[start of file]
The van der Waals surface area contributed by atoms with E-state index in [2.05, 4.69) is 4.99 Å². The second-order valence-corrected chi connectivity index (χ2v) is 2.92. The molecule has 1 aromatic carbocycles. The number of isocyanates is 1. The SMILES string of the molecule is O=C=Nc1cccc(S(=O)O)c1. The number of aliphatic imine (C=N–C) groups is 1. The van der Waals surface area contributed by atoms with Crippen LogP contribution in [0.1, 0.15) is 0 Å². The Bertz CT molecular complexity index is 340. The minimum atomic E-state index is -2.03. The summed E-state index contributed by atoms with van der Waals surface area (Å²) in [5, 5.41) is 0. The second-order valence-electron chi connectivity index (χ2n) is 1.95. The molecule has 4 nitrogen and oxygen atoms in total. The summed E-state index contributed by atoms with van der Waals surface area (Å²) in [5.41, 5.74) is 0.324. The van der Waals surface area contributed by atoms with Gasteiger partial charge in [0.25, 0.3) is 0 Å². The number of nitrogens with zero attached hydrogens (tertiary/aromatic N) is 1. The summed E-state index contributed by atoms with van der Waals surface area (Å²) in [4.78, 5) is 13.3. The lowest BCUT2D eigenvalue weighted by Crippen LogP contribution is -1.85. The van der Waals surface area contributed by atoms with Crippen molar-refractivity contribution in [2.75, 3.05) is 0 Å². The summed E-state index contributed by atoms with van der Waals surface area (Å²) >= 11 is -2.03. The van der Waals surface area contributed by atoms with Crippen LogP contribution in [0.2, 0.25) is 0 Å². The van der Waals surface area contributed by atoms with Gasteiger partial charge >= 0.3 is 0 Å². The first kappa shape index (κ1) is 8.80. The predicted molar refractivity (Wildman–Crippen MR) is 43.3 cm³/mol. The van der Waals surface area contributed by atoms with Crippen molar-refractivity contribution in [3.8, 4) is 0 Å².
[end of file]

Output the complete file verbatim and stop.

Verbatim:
The van der Waals surface area contributed by atoms with E-state index in [2.05, 4.69) is 4.99 Å². The second-order valence-corrected chi connectivity index (χ2v) is 2.92. The molecule has 1 aromatic carbocycles. The number of isocyanates is 1. The SMILES string of the molecule is O=C=Nc1cccc(S(=O)O)c1. The number of aliphatic imine (C=N–C) groups is 1. The van der Waals surface area contributed by atoms with Crippen LogP contribution in [0.1, 0.15) is 0 Å². The Bertz CT molecular complexity index is 340. The minimum atomic E-state index is -2.03. The summed E-state index contributed by atoms with van der Waals surface area (Å²) in [5, 5.41) is 0. The second-order valence-electron chi connectivity index (χ2n) is 1.95. The molecule has 4 nitrogen and oxygen atoms in total. The summed E-state index contributed by atoms with van der Waals surface area (Å²) in [5.41, 5.74) is 0.324. The van der Waals surface area contributed by atoms with Gasteiger partial charge in [0.25, 0.3) is 0 Å². The number of nitrogens with zero attached hydrogens (tertiary/aromatic N) is 1. The summed E-state index contributed by atoms with van der Waals surface area (Å²) in [4.78, 5) is 13.3. The lowest BCUT2D eigenvalue weighted by Crippen LogP contribution is -1.85. The van der Waals surface area contributed by atoms with Crippen molar-refractivity contribution in [2.75, 3.05) is 0 Å². The summed E-state index contributed by atoms with van der Waals surface area (Å²) >= 11 is -2.03. The van der Waals surface area contributed by atoms with Crippen LogP contribution in [0.2, 0.25) is 0 Å². The van der Waals surface area contributed by atoms with Gasteiger partial charge >= 0.3 is 0 Å². The first kappa shape index (κ1) is 8.80. The predicted molar refractivity (Wildman–Crippen MR) is 43.3 cm³/mol. The van der Waals surface area contributed by atoms with Crippen molar-refractivity contribution in [3.8, 4) is 0 Å².